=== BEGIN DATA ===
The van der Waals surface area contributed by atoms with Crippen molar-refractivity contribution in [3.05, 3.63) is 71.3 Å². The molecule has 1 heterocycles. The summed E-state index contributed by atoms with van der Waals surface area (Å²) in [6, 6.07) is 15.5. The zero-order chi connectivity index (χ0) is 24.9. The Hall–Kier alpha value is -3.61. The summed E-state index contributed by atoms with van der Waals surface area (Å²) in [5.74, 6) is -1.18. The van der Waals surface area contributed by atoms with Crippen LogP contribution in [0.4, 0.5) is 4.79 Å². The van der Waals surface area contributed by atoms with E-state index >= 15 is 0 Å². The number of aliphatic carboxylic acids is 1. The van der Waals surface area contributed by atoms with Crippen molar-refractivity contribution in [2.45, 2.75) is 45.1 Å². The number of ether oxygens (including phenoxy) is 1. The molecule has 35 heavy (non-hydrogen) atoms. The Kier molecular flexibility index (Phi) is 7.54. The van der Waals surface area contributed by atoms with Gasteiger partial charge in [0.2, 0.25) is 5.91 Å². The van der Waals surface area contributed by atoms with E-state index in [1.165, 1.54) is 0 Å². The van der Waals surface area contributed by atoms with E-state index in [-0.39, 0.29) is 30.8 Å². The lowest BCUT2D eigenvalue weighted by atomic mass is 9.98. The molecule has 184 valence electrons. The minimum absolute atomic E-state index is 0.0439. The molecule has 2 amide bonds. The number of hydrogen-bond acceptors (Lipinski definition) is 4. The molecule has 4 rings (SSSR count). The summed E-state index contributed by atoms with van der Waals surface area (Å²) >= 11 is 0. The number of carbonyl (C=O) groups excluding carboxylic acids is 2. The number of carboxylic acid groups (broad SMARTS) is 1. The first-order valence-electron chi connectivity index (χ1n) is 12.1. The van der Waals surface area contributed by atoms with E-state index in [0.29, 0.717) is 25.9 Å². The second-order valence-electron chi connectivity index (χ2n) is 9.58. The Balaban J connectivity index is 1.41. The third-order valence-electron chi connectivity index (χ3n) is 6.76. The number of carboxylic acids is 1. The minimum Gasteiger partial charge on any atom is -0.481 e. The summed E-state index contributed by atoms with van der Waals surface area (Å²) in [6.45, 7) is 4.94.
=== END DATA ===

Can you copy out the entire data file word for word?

The van der Waals surface area contributed by atoms with Crippen molar-refractivity contribution in [3.05, 3.63) is 71.3 Å². The molecule has 1 heterocycles. The summed E-state index contributed by atoms with van der Waals surface area (Å²) in [6, 6.07) is 15.5. The zero-order chi connectivity index (χ0) is 24.9. The Hall–Kier alpha value is -3.61. The summed E-state index contributed by atoms with van der Waals surface area (Å²) in [5.74, 6) is -1.18. The van der Waals surface area contributed by atoms with Crippen LogP contribution in [0.4, 0.5) is 4.79 Å². The van der Waals surface area contributed by atoms with E-state index >= 15 is 0 Å². The number of aliphatic carboxylic acids is 1. The van der Waals surface area contributed by atoms with Crippen molar-refractivity contribution in [2.45, 2.75) is 45.1 Å². The number of ether oxygens (including phenoxy) is 1. The molecule has 35 heavy (non-hydrogen) atoms. The Kier molecular flexibility index (Phi) is 7.54. The van der Waals surface area contributed by atoms with Gasteiger partial charge in [0.2, 0.25) is 5.91 Å². The van der Waals surface area contributed by atoms with E-state index in [1.165, 1.54) is 0 Å². The van der Waals surface area contributed by atoms with E-state index in [-0.39, 0.29) is 30.8 Å². The lowest BCUT2D eigenvalue weighted by atomic mass is 9.98. The molecule has 184 valence electrons. The minimum absolute atomic E-state index is 0.0439. The molecule has 2 amide bonds. The number of hydrogen-bond acceptors (Lipinski definition) is 4. The molecule has 4 rings (SSSR count). The summed E-state index contributed by atoms with van der Waals surface area (Å²) >= 11 is 0. The number of carbonyl (C=O) groups excluding carboxylic acids is 2. The number of carboxylic acid groups (broad SMARTS) is 1. The first-order valence-electron chi connectivity index (χ1n) is 12.1. The van der Waals surface area contributed by atoms with E-state index in [0.29, 0.717) is 25.9 Å². The second-order valence-electron chi connectivity index (χ2n) is 9.58. The Balaban J connectivity index is 1.41. The third-order valence-electron chi connectivity index (χ3n) is 6.76. The number of carboxylic acids is 1. The minimum Gasteiger partial charge on any atom is -0.481 e. The summed E-state index contributed by atoms with van der Waals surface area (Å²) in [6.45, 7) is 4.94.